Scott v. Scott

Annotate this Case

381 Pa. 198 (1955)

Scott v. Scott, Appellant.

Supreme Court of Pennsylvania.

Submitted March 16, 1955.

April 18, 1955.

Before STERN, C.J., STEARNE, JONES, BELL, CHIDSEY, MUSMANNO and ARNOLD, JJ.

Louis Little and Henry Kauffman, for appellant.

*199 Julia M. Doyle and John J. McGrath, for appellee.

OPINION PER CURIAM, April 18, 1955:

Plaintiff brought a bill in equity against defendant in which she sought to recover the sum of $11,300 as a balance allegedly due on a sale to defendant of plaintiff's partnership interest in a restaurant business. Defendant moved to dismiss the complaint on the ground that "The defendant [sic] under the pleadings and the evidence has a full, adequate and complete remedy at law." The Chancellor entered an order as follows: ". . . the Motion to Dismiss the Complaint is granted." Plaintiff immediately filed exceptions to the Chancellor's action in dismissing the bill instead of certifying the case to the law side of the court. Several months later argument was had before the court en banc, which entered an order as follows: "It appearing to the Court that the Chancellor dismissed the Bill of Complaint in Equity at the conclusion of plaintiff's case for the reason that plaintiff had a full, complete and adequate remedy at law, it is now ordered and directed that the instant proceedings be certified to the law side of the Court to be there tried as an action in assumpsit." It is from that order that the present appeal was taken on the ground that plaintiff should have appealed from the original order dismissing the bill.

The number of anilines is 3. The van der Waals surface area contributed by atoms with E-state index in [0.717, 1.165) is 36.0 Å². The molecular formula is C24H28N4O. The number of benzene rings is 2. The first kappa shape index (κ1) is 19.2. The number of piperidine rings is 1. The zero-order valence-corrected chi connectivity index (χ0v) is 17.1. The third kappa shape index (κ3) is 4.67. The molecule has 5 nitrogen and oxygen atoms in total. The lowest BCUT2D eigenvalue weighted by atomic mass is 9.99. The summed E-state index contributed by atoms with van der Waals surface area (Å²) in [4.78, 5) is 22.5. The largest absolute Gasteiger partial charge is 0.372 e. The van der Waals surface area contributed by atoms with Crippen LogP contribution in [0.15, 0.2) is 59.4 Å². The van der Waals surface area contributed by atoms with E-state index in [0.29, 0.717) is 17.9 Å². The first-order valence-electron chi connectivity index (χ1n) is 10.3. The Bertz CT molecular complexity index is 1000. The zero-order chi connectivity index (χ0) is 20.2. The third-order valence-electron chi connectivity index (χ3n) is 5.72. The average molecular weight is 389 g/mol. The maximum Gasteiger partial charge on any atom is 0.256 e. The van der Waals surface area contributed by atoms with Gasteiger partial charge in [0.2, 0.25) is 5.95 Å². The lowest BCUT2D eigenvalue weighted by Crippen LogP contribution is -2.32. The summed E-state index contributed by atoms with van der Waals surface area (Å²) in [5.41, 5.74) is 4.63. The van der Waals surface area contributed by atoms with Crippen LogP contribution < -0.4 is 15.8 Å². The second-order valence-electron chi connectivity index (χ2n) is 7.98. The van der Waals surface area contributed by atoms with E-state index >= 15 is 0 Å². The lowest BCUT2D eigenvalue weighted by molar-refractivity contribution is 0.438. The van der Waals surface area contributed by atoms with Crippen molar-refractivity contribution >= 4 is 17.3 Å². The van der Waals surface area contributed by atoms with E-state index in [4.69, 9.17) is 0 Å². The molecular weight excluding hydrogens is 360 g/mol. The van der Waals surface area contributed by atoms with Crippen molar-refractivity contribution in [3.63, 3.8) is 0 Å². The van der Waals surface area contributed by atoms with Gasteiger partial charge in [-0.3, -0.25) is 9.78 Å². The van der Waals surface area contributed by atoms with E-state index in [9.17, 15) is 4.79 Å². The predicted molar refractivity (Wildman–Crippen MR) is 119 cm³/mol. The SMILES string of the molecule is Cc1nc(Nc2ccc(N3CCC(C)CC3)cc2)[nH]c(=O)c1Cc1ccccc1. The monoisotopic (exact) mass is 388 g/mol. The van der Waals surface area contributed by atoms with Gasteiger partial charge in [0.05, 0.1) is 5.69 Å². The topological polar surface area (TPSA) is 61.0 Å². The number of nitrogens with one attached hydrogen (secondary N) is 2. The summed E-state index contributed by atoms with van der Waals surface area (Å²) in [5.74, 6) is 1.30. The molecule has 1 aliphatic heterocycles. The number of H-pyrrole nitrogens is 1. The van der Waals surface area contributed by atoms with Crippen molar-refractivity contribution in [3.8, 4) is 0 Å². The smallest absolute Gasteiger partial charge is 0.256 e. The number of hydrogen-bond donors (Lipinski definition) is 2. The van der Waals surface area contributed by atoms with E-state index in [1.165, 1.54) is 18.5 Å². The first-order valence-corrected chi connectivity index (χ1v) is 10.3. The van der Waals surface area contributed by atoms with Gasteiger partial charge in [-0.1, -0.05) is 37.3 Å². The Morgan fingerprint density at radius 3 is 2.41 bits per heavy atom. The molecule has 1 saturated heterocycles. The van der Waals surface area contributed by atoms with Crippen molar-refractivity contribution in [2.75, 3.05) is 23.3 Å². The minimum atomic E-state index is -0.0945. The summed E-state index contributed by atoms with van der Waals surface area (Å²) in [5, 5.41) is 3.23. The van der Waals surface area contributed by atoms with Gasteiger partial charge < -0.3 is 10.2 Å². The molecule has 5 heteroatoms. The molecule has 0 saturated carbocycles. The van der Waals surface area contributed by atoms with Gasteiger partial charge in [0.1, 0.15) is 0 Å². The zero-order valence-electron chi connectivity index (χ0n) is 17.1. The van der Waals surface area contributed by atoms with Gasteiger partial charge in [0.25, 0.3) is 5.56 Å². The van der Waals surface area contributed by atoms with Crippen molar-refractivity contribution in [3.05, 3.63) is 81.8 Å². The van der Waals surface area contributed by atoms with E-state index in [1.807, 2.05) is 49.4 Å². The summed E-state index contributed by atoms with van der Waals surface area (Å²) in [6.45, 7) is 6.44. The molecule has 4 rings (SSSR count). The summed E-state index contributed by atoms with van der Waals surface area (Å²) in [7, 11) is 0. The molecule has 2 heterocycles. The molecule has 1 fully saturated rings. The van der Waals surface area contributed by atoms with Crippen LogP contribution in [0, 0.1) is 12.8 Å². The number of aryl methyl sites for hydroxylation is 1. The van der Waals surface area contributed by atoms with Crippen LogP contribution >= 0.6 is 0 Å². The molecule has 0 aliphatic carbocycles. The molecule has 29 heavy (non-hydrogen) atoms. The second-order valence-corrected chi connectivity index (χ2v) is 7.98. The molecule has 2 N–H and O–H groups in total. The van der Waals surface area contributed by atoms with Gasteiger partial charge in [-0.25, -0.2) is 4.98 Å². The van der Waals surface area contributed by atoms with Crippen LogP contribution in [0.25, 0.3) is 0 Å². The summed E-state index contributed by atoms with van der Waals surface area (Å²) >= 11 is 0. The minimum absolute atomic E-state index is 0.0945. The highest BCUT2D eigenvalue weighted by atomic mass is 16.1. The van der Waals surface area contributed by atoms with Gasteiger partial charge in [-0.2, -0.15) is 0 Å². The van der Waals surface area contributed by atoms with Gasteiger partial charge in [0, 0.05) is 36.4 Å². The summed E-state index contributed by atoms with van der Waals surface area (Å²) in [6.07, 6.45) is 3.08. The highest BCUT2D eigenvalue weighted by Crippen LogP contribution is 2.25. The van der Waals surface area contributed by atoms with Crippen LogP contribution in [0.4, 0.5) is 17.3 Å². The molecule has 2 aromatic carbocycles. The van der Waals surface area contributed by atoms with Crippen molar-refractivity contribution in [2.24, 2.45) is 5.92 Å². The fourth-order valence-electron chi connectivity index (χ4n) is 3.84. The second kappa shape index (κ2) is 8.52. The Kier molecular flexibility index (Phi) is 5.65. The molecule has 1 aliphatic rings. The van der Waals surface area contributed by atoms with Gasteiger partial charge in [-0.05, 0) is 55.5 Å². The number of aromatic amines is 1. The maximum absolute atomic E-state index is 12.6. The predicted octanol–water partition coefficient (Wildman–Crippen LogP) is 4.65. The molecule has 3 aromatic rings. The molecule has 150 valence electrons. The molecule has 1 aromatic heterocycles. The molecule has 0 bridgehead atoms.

Since it was clearly the duty of the Chancellor, when it appeared that equity was without jurisdiction, to certify the cause to the law side of the court as required by section 2 of the Act of June 7, 1907, P.L. 440, the failure so to do was error: Redditt v. Horn, 361 Pa. 533, 536, 537, 64 A. 2d 809, 811. Plaintiff, therefore, properly filed exceptions, which, under established equity procedure, had to be heard by the court en banc, and until the Chancellor's order had been so passed upon there was no final decree from which an appeal could have been taken: Murphy v. Murphy, 85 *200 Pa. Superior Ct. 169, 171, 172; Daugherty v. Daugherty, 85 Pa. Superior Ct. 421; Maroni v. West Penn Power Co., 91 Pa. Superior Ct. 259, 261; Thomas v. Borden, 222 Pa. 184, 187, 70 A. 1051, 1052.

The record of these proceedings is marked by mere procedural controversies, with the unfortunate result that now, after the lapse of three years since the bill was filed, the case still stands at the initial threshold of an inquiry into its merits.

The order of the court appealed from is affirmed at defendant's cost.